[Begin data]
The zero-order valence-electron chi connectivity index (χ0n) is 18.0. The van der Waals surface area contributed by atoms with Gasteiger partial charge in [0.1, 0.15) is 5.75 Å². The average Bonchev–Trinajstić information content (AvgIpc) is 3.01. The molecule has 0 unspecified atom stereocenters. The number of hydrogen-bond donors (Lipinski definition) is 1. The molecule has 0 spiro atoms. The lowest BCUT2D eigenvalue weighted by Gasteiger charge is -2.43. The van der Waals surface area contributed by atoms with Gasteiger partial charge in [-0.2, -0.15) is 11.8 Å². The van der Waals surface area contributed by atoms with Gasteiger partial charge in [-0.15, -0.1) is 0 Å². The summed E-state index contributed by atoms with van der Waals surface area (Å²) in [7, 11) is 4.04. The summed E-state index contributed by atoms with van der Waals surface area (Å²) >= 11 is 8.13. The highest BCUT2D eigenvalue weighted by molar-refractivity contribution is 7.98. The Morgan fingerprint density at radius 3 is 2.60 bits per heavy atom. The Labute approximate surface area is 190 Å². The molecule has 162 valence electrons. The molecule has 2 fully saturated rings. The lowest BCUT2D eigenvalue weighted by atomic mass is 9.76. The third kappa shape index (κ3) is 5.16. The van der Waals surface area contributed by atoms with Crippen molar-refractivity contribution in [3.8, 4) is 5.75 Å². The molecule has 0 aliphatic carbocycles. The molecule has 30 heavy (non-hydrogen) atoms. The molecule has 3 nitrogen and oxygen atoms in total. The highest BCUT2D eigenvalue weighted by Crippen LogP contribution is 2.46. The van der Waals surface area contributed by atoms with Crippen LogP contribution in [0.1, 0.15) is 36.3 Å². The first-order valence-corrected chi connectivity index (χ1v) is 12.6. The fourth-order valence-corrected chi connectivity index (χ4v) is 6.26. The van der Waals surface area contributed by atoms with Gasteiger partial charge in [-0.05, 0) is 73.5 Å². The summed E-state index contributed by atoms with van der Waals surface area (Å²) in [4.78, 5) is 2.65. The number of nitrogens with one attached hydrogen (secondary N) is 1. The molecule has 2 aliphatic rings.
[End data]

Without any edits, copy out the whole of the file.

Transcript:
The zero-order valence-electron chi connectivity index (χ0n) is 18.0. The van der Waals surface area contributed by atoms with Gasteiger partial charge in [0.1, 0.15) is 5.75 Å². The average Bonchev–Trinajstić information content (AvgIpc) is 3.01. The molecule has 0 unspecified atom stereocenters. The number of hydrogen-bond donors (Lipinski definition) is 1. The molecule has 0 spiro atoms. The lowest BCUT2D eigenvalue weighted by Gasteiger charge is -2.43. The van der Waals surface area contributed by atoms with Gasteiger partial charge in [-0.2, -0.15) is 11.8 Å². The van der Waals surface area contributed by atoms with Gasteiger partial charge in [-0.15, -0.1) is 0 Å². The summed E-state index contributed by atoms with van der Waals surface area (Å²) in [7, 11) is 4.04. The summed E-state index contributed by atoms with van der Waals surface area (Å²) >= 11 is 8.13. The highest BCUT2D eigenvalue weighted by molar-refractivity contribution is 7.98. The Morgan fingerprint density at radius 3 is 2.60 bits per heavy atom. The Labute approximate surface area is 190 Å². The molecule has 162 valence electrons. The molecule has 2 fully saturated rings. The lowest BCUT2D eigenvalue weighted by atomic mass is 9.76. The third kappa shape index (κ3) is 5.16. The van der Waals surface area contributed by atoms with Crippen molar-refractivity contribution in [3.8, 4) is 5.75 Å². The molecule has 0 aliphatic carbocycles. The molecule has 30 heavy (non-hydrogen) atoms. The molecule has 3 nitrogen and oxygen atoms in total. The highest BCUT2D eigenvalue weighted by Crippen LogP contribution is 2.46. The van der Waals surface area contributed by atoms with Crippen LogP contribution in [0.1, 0.15) is 36.3 Å². The first-order valence-corrected chi connectivity index (χ1v) is 12.6. The fourth-order valence-corrected chi connectivity index (χ4v) is 6.26. The van der Waals surface area contributed by atoms with Gasteiger partial charge in [-0.05, 0) is 73.5 Å². The summed E-state index contributed by atoms with van der Waals surface area (Å²) in [4.78, 5) is 2.65. The number of nitrogens with one attached hydrogen (secondary N) is 1. The molecule has 2 aliphatic rings.